The European Commission has released new information for passengers in relation to claims agencies that purport to handle claims for disrupted flights. The concept of a claims agency in this context also includes law firms and lawyers acting within this remit. This guidance follows a series of allegations of claims agency malpractice being brought to the Commission’s attention.

The Commission has called for passengers to always claim for compensation and/or expenses under EC Regulation 261/2004 from carriers directly in the first instance, before utilising alternative dispute resolution schemes which carriers may have signed up for. It draws attention to the role of member states national enforcement bodies and the fact that they have the power under Article 16 of EC Reg 261/2004 to enforce overall compliance with the Regulation (as an aside, the UK’s Civil Aviation Authority is currently pursuing enforcement action against five major airlines for denying passengers compensation in instances where a delay to the first leg of a flight results in the passenger missing a connecting flight).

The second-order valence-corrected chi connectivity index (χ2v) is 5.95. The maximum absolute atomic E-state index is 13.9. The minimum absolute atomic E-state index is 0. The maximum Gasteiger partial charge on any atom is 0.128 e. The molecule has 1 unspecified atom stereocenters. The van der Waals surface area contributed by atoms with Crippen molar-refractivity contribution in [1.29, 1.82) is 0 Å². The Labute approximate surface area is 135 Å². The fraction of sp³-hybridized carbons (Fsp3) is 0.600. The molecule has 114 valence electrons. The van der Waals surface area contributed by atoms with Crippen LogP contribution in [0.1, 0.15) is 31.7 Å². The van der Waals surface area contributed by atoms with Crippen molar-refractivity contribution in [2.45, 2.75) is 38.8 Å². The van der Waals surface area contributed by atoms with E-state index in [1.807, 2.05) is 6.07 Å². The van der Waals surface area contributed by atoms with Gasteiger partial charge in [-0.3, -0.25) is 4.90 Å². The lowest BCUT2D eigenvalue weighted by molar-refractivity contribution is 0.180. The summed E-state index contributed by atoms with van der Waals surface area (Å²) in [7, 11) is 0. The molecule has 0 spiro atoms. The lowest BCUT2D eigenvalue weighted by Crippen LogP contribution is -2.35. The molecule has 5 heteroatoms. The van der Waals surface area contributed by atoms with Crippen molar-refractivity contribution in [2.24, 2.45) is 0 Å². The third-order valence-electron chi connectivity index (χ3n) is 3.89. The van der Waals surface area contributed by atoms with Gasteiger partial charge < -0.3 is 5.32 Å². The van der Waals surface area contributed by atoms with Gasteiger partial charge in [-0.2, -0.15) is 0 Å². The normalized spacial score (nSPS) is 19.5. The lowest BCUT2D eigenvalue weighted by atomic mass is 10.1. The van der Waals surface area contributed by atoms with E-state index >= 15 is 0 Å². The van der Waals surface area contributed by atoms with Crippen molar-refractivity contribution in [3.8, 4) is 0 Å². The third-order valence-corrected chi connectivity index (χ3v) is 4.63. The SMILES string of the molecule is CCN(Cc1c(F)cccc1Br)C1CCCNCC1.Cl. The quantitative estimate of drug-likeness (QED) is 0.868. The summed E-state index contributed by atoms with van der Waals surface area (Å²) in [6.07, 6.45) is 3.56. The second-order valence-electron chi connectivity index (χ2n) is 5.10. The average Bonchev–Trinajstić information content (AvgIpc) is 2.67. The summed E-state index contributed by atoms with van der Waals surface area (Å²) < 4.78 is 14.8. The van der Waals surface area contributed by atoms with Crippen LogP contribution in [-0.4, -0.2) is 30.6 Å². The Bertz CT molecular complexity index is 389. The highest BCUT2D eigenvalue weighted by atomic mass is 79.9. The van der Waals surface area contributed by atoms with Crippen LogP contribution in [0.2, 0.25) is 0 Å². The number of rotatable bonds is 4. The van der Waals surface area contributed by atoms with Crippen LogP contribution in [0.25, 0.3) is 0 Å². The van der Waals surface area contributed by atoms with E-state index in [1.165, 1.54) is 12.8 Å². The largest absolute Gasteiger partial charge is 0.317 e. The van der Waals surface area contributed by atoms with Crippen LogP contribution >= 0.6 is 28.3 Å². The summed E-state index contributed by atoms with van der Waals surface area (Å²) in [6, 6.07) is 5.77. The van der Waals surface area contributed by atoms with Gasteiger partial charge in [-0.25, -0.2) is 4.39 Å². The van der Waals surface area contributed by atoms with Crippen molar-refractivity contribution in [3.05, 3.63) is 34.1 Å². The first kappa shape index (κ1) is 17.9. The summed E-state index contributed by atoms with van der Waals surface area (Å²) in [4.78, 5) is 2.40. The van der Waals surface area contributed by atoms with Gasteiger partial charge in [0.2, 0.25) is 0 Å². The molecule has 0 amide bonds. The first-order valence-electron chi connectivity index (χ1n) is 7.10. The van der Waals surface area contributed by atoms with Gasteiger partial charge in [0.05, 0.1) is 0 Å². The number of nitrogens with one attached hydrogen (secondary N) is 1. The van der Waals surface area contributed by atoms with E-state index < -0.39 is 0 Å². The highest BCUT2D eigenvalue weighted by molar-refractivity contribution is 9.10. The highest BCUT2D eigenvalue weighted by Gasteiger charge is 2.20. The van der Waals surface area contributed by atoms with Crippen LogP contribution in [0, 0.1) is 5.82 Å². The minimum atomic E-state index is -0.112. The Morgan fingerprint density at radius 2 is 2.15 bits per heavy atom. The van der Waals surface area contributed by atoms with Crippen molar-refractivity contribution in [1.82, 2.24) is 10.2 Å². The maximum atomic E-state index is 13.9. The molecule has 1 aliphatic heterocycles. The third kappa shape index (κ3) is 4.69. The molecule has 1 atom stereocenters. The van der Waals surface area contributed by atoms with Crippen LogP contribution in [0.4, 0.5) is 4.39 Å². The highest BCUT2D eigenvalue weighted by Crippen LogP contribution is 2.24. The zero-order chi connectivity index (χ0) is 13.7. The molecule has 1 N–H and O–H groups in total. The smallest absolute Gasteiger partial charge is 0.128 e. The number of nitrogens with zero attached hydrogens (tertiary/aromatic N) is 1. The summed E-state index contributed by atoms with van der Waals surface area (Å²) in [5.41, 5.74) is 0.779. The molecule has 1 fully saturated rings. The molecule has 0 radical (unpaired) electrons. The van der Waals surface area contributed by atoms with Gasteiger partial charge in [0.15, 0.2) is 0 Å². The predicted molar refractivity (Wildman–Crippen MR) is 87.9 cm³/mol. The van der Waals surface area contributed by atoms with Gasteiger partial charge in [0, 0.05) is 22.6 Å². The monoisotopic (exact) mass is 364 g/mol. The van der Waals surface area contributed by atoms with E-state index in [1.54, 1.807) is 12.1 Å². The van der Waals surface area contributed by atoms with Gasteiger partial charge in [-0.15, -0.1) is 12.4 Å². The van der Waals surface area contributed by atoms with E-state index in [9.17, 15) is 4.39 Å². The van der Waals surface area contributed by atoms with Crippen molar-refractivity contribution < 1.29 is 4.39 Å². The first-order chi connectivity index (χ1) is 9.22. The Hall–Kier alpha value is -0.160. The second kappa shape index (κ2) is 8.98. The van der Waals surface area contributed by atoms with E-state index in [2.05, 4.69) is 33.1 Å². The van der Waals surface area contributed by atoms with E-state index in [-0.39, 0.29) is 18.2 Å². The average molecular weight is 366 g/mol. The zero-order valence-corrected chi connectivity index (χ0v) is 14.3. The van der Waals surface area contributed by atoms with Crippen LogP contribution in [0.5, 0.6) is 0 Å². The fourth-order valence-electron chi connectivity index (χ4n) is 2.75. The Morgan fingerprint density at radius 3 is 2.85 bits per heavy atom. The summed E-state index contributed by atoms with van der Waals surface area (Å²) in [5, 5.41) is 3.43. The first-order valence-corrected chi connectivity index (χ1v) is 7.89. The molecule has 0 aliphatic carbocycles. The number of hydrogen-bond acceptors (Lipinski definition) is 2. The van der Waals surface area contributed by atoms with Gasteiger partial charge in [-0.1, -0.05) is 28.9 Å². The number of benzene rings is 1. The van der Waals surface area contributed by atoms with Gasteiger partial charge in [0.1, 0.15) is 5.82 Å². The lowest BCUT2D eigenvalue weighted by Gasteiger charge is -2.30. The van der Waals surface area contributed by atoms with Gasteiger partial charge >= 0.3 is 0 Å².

The Commission has highlighted the key legal obligations of claims agencies as guidance for passengers that prefer to instruct a claims agency, the requirements of which are:

  • having a clear pricing structure for claims agency services – i.e. no hidden extras
  • being able to produce a clear power of attorney when the claims agency is acting on behalf of the passenger as their agent
  • not engaging in persistent and unsolicited telemarketing in accordance with the Unfair Commercial Practices Directive

The Commission has also pointed out, from a data protection angle, that no operator, ticket vendor or travel agent (including online travel agent) is allowed to pass a passenger’s details to a claims agency, unless the passenger has given their permission for them to do so.

This is a positive step towards putting a stop to malpractice, which the aviation industry is only too familiar with. It is hoped that this guidance will have the effect of preventing the premature issuing of bulk claims before carriers have responded to the complaints put before them at the pre-litigation stage. It is also hoped that similar guidance may work its way across to the travel sector, more specifically in the sickness claims environment.

Further information from the European Commission on claims agencies can be found online.